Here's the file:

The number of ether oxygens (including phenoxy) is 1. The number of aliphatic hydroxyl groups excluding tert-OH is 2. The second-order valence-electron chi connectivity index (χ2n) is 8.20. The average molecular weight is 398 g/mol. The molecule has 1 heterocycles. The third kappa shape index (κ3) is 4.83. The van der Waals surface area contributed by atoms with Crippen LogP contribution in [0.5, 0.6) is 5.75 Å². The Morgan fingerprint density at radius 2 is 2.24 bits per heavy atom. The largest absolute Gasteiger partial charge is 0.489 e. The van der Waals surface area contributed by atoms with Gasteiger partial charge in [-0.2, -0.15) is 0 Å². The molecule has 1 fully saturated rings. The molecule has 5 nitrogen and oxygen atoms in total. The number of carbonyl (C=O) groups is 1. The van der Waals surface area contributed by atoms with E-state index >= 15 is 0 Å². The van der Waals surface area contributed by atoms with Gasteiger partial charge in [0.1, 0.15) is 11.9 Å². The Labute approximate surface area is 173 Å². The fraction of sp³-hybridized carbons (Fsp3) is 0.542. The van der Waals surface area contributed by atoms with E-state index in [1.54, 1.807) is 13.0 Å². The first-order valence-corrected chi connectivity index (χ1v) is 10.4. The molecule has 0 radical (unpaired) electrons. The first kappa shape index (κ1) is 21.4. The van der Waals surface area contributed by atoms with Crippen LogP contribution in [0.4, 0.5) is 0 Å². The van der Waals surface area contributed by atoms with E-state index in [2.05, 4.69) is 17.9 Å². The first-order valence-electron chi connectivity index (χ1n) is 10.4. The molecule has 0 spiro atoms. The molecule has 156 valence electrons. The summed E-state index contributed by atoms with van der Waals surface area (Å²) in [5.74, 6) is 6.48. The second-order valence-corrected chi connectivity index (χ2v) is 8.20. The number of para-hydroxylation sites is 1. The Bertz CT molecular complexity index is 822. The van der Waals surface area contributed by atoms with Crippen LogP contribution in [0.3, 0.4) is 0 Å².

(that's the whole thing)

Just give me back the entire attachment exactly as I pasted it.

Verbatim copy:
The number of ether oxygens (including phenoxy) is 1. The number of aliphatic hydroxyl groups excluding tert-OH is 2. The second-order valence-electron chi connectivity index (χ2n) is 8.20. The average molecular weight is 398 g/mol. The molecule has 1 heterocycles. The third kappa shape index (κ3) is 4.83. The van der Waals surface area contributed by atoms with Crippen LogP contribution in [0.5, 0.6) is 5.75 Å². The Morgan fingerprint density at radius 2 is 2.24 bits per heavy atom. The largest absolute Gasteiger partial charge is 0.489 e. The van der Waals surface area contributed by atoms with Gasteiger partial charge in [-0.2, -0.15) is 0 Å². The molecule has 1 fully saturated rings. The molecule has 5 nitrogen and oxygen atoms in total. The number of carbonyl (C=O) groups is 1. The van der Waals surface area contributed by atoms with E-state index >= 15 is 0 Å². The van der Waals surface area contributed by atoms with Gasteiger partial charge in [0.1, 0.15) is 11.9 Å². The Labute approximate surface area is 173 Å². The fraction of sp³-hybridized carbons (Fsp3) is 0.542. The van der Waals surface area contributed by atoms with E-state index in [1.54, 1.807) is 13.0 Å². The first-order valence-corrected chi connectivity index (χ1v) is 10.4. The molecule has 0 radical (unpaired) electrons. The first kappa shape index (κ1) is 21.4. The van der Waals surface area contributed by atoms with Crippen LogP contribution in [0.4, 0.5) is 0 Å². The van der Waals surface area contributed by atoms with E-state index in [2.05, 4.69) is 17.9 Å². The first-order valence-electron chi connectivity index (χ1n) is 10.4. The molecule has 0 spiro atoms. The molecule has 156 valence electrons. The summed E-state index contributed by atoms with van der Waals surface area (Å²) in [5.74, 6) is 6.48. The second-order valence-corrected chi connectivity index (χ2v) is 8.20. The number of para-hydroxylation sites is 1. The Bertz CT molecular complexity index is 822. The van der Waals surface area contributed by atoms with Crippen LogP contribution in [0.3, 0.4) is 0 Å².